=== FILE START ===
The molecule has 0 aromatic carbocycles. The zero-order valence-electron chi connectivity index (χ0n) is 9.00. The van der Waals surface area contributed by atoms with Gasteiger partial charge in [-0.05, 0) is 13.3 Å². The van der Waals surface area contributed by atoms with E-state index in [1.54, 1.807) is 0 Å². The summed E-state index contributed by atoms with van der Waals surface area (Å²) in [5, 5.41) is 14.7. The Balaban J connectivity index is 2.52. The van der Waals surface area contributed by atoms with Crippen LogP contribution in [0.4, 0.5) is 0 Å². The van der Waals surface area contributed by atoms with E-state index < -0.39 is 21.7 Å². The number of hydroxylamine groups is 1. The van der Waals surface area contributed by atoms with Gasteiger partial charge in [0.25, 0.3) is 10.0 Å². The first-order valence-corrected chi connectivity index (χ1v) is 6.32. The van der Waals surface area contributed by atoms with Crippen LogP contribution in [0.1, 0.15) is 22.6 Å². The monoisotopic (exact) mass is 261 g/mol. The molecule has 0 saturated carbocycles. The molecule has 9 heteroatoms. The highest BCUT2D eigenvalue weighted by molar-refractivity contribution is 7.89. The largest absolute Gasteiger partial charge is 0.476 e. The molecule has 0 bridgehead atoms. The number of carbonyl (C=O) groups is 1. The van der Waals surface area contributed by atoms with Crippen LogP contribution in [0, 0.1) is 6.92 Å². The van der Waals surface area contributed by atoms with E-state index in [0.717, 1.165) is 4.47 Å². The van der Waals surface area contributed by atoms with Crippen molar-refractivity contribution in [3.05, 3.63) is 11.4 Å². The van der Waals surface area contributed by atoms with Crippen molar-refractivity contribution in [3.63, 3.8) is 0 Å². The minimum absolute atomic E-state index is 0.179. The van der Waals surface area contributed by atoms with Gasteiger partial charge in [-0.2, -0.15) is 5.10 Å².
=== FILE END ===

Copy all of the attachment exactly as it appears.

The molecule has 0 aromatic carbocycles. The zero-order valence-electron chi connectivity index (χ0n) is 9.00. The van der Waals surface area contributed by atoms with Gasteiger partial charge in [-0.05, 0) is 13.3 Å². The van der Waals surface area contributed by atoms with E-state index in [1.54, 1.807) is 0 Å². The summed E-state index contributed by atoms with van der Waals surface area (Å²) in [5, 5.41) is 14.7. The Balaban J connectivity index is 2.52. The van der Waals surface area contributed by atoms with Crippen LogP contribution in [0.4, 0.5) is 0 Å². The van der Waals surface area contributed by atoms with E-state index < -0.39 is 21.7 Å². The number of hydroxylamine groups is 1. The van der Waals surface area contributed by atoms with Gasteiger partial charge in [0.25, 0.3) is 10.0 Å². The first-order valence-corrected chi connectivity index (χ1v) is 6.32. The van der Waals surface area contributed by atoms with Crippen LogP contribution in [0.1, 0.15) is 22.6 Å². The monoisotopic (exact) mass is 261 g/mol. The molecule has 0 saturated carbocycles. The molecule has 9 heteroatoms. The highest BCUT2D eigenvalue weighted by molar-refractivity contribution is 7.89. The largest absolute Gasteiger partial charge is 0.476 e. The molecule has 0 bridgehead atoms. The number of carbonyl (C=O) groups is 1. The van der Waals surface area contributed by atoms with Crippen LogP contribution in [0, 0.1) is 6.92 Å². The van der Waals surface area contributed by atoms with E-state index in [0.717, 1.165) is 4.47 Å². The van der Waals surface area contributed by atoms with Crippen molar-refractivity contribution in [3.05, 3.63) is 11.4 Å². The van der Waals surface area contributed by atoms with Crippen molar-refractivity contribution in [3.63, 3.8) is 0 Å². The minimum absolute atomic E-state index is 0.179. The van der Waals surface area contributed by atoms with Gasteiger partial charge in [-0.2, -0.15) is 5.10 Å².